Grasshoppers bite the dust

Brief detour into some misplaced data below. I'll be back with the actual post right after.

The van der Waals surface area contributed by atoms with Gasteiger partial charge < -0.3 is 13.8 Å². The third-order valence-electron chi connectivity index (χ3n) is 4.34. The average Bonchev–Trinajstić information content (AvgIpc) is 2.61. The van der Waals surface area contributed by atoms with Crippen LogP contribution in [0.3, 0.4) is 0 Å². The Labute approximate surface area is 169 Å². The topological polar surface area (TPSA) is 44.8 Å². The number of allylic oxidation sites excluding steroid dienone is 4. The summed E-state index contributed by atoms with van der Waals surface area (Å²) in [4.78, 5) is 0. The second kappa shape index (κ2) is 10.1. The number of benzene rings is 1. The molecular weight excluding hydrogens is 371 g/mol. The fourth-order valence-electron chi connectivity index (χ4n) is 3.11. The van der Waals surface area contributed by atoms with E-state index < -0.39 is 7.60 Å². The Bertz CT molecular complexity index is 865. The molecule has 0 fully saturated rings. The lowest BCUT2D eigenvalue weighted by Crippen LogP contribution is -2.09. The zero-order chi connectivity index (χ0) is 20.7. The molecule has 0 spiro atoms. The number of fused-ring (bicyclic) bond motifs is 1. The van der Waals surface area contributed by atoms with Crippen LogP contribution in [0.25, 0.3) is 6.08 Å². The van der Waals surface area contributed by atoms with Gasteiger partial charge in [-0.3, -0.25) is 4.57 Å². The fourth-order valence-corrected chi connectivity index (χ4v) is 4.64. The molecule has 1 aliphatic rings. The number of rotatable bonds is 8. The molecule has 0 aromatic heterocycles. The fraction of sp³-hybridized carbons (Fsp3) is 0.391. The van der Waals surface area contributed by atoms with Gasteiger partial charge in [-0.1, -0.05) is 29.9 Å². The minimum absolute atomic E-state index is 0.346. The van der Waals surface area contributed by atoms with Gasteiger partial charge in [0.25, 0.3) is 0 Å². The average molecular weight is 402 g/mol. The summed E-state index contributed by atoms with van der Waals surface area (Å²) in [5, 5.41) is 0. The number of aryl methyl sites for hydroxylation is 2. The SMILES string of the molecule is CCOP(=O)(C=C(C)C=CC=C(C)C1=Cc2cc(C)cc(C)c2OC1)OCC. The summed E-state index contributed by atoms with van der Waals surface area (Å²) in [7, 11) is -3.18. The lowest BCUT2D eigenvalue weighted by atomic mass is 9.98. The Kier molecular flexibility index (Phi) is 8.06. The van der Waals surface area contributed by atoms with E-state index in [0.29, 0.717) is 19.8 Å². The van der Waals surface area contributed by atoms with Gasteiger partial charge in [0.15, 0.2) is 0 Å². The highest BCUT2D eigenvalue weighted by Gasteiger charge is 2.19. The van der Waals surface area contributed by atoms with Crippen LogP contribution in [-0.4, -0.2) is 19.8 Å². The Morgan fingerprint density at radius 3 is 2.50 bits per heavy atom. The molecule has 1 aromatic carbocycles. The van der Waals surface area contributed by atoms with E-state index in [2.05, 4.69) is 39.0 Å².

The grasshoppers are gone for the summer, at least for most of Steamboat Springs. More importantly, it doesn’t look like they’ll be back in throngs next summer.In June, several periods of cool, wet weather killed many of the insects while they were still young and vulnerable. There are isolated spots where infestations are still raging, but for much of the area, that weather was enough to make the insects bite the dust.”Overall, I’m rather happy,” Routt County Extension Agent C.J. Mucklow said. “Agriculturally, it truly was a burden on ranching. Secondly, they’re a real nuisance for people.”Fewer grasshoppers this year means fewer grasshopper eggs, and thus a lower chance for epidemic levels of grasshopper next summer, Mucklow said.Grasshopper populations exploded in 2002, when dry and hot weather created an ideal environment for the insects. In 2003, the infestation was still widespread across the county. The insects were so dense that they constantly pelted car windshields, ate entire gardens and fields, and flew in clouds when disturbed on a lawn.By the end of last year, there were enough grasshopper eggs to make for another long summer of eaten fields, but populations have not exploded, most likely because of the weather, Mucklow said.”The potential was there where we could have had an even larger infestation than we had in 2003,” Mucklow said.Some areas in the county were hit hard by the insects this summer, Mucklow said. The county’s aerial treatments killed insects on about 13,000 acres. The spraying is done in strips, so about half that acreage actually was hit with a chemical.Last year, almost triple that level – 35,000 acres – were treated. For people who are fighting large numbers of the insects, the only option now is to use an insecticide, or to “not worry about it” and let nature take its course, Mucklow said.